A Model Competitor
Rick Martel v. Jeff Jarrett (10.28.92)
Yup, it’s Jarrett’s dark match tryout from 1992, complete with time code on the hard camera. It must be somewhere on the Tennessee circuit because the crowd clearly knows and loves Jarrett already. Martel gets a cheapshot on the ropes and runs away to start, then grabs a headlock and demonstrates his jumping jack ability. Martel pounds on him in the corner and chokes him out, but Jarrett rolls him up for two and goes to the armbar. He tries a monkey flip and Martel blocks that and slams him to take over, then goes to work on the back. Jarrett fights back with an atomic drop and clothesline, and a dropkick gets two. Martel misses a charge and hits the post, and Jeff gets a DDT for the pin at 6:20. Huh. Really entertaining match, and Jarrett got over huge as a fired up babyface and you’d watch this and think he was going to be a star in that role, so of course they brought him in as a heel. 3 for 7.
Double J, Ha Ha Ha
Jarrett talks about the death of the territories, how he almost went to WCW in 1990, and then the vignettes that introduced him as JJ.
Greatness Spelled Out
Next up, all 12 original vignettes that built up his debut. First up, Jarrett complains about “fat boy” Garth Brooks getting the big push in country music when a local boy like himself can’t get a record deal. So he’s gonna use the likes of Randy Savage and Bret Hart to springboard to a music career and end up in the Country Music Hall of Fame. That’s some questionable logic. I will say, I appreciate the catchphrase because at least I’ll always know it’s spelled Jeff Jarrett. I still have trouble remembering all the A’s and O’s in Faarooq’s name.
Vignette #2 sees Jarrett complaining about supposed country stars who can’t actually sing (oh, the irony) and also he’ll take on the Undertaker or the Steiner Brothers.
Vignette #3 and he’s at Tootsie’s Lounge on the soapbox about corrupt politics in country music, like Soapbox Willie and Billy Ray Cyrus. Also, he’ll slap Razor Ramon around and 1-2-3 Kid. The man knows how to segue.
Vignette #4 and we’re at the Grand Ole Opry, still going on about the corrupt music business, which is dead and buried, just like Undertaker. Also, we’re gonna rename the WWF into the “Double J F”. Well that certainly would have prevented any legal entanglements with the Fund.
Vignette #5 and we’re off to the recording studio (with a cameo from Miss Texas, aka Jacqueline) as JJ tells off the substandard guitar player and threatens to play it himself.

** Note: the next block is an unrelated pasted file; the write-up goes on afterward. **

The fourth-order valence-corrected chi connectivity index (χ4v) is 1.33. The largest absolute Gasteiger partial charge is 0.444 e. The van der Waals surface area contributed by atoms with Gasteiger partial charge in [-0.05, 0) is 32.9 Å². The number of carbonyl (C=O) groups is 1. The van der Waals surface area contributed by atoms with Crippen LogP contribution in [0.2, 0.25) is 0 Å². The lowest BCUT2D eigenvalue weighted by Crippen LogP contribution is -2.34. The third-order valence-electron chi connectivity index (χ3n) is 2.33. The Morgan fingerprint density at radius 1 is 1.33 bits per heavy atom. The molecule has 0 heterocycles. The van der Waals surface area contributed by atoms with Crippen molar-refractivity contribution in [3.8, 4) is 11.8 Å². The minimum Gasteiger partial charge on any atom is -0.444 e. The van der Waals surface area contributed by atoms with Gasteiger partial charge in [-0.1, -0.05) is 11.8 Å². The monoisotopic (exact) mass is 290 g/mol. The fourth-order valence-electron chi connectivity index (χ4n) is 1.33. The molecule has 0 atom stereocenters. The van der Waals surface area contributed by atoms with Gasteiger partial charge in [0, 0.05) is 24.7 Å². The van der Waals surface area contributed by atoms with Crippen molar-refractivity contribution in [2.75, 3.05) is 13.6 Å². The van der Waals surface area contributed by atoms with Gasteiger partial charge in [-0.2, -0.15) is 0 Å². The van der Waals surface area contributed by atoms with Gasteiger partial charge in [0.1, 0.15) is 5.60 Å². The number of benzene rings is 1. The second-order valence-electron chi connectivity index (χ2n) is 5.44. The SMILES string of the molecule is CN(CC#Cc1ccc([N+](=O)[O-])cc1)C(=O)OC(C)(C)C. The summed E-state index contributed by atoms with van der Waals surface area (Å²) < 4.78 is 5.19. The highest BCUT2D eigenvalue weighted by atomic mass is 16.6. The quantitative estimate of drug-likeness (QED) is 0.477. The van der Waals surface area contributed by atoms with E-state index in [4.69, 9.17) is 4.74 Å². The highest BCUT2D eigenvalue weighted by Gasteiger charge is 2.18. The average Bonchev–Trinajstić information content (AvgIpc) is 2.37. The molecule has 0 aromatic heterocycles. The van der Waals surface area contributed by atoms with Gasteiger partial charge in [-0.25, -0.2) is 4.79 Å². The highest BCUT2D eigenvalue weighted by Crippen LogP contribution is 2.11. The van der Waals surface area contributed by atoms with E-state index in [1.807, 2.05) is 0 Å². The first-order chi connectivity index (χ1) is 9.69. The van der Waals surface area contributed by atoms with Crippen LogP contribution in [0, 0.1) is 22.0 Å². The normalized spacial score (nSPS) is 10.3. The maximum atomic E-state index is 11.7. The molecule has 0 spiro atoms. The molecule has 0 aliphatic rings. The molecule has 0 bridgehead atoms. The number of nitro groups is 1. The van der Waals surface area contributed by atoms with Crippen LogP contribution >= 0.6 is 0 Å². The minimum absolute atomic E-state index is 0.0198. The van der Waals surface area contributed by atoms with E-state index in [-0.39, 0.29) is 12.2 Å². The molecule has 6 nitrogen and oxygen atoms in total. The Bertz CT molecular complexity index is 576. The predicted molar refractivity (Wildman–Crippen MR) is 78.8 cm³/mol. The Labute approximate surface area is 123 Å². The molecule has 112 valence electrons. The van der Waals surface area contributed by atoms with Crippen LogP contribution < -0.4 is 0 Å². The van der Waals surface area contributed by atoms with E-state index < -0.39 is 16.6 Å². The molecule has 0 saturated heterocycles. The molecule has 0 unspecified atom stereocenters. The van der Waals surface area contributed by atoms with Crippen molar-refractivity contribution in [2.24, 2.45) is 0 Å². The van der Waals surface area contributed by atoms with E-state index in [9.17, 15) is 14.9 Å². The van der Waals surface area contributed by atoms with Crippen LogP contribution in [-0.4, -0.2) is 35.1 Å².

Vignette #6 and Jarrett introduces Buddy Lee’s cousin RP Lee (played by Ronnie Gossett in a role that was just a one week joke) as they storm into Buddy’s offices looking for a record deal.
Vignette #7 and Jarrett is campaigning against Nashville selling out and merchandising itself. They should call it T-SHIRT CITY instead of Music City! Sick burn, JJ.
Strutting Into WWE
Jeff Jarrett v. Chris Duffy (12.18.93)
So after all that, Jarrett finally makes his debut on Superstars, wearing a bizarrely garish people and orange outfit. Duffy gets some brief offense with a hiptoss and slam, but he misses an elbow and Jarrett runs his face in the mat while challenging Undertaker, Bret Hart and Randy Savage simultaneously. DDT finishes at 1:49. Shouldn’t that be “The Double J-T” or something like that? 3 for 8.
We’ll skip over all the usual PPV and RAW matches and move to 1999 for quite the rarity to finish up…
Meeting the Future Head On
WWF tag team titles: Jeff Jarrett & Owen Hart v. The Hardy Boyz (03.20.99)
This is from Shotgun Saturday Night, a couple of months after they won the titles. Matt misses an elbow and Jarrett dropkicks him. Matt gets a small package for two and the Hardyz get a double suplex, but Jeff misses a charge and it’s over to Owen. He stomps Jeff down while the announcers discuss how no one likes the Public Enemy and wants them gone. Meanwhile, Jeff hits the springboard moonsault for two and clotheslines Owen to the floor, then follows with a dive while Cole hypes up Steve Austin v. Big Show for RAW in the match that immediately destroyed Big Show as a potential tippy top guy for years. Owen comes back with a missile dropkick and Jarrett comes in with a fistdrop for two on Jeff and takes him down with the armbar. Jeff comes back with a dropkick on both guys and makes the hot tag to Matt, who hits a neckbreaker on Jarrett before Jeff comes in with the Whisper in the Wind on Owen. Owen dumps Jeff, however, the Stroke finishes Matt at 5:10. Everyone just meshed fantastically well here and this was a great TV match. 4 for 9.
So yeah, the Jarrett stuff was actually some real Hidden Gems this week, especially that Shotgun match at the end and a surprisingly good tryout against Rick Martel. Give it a look sometime!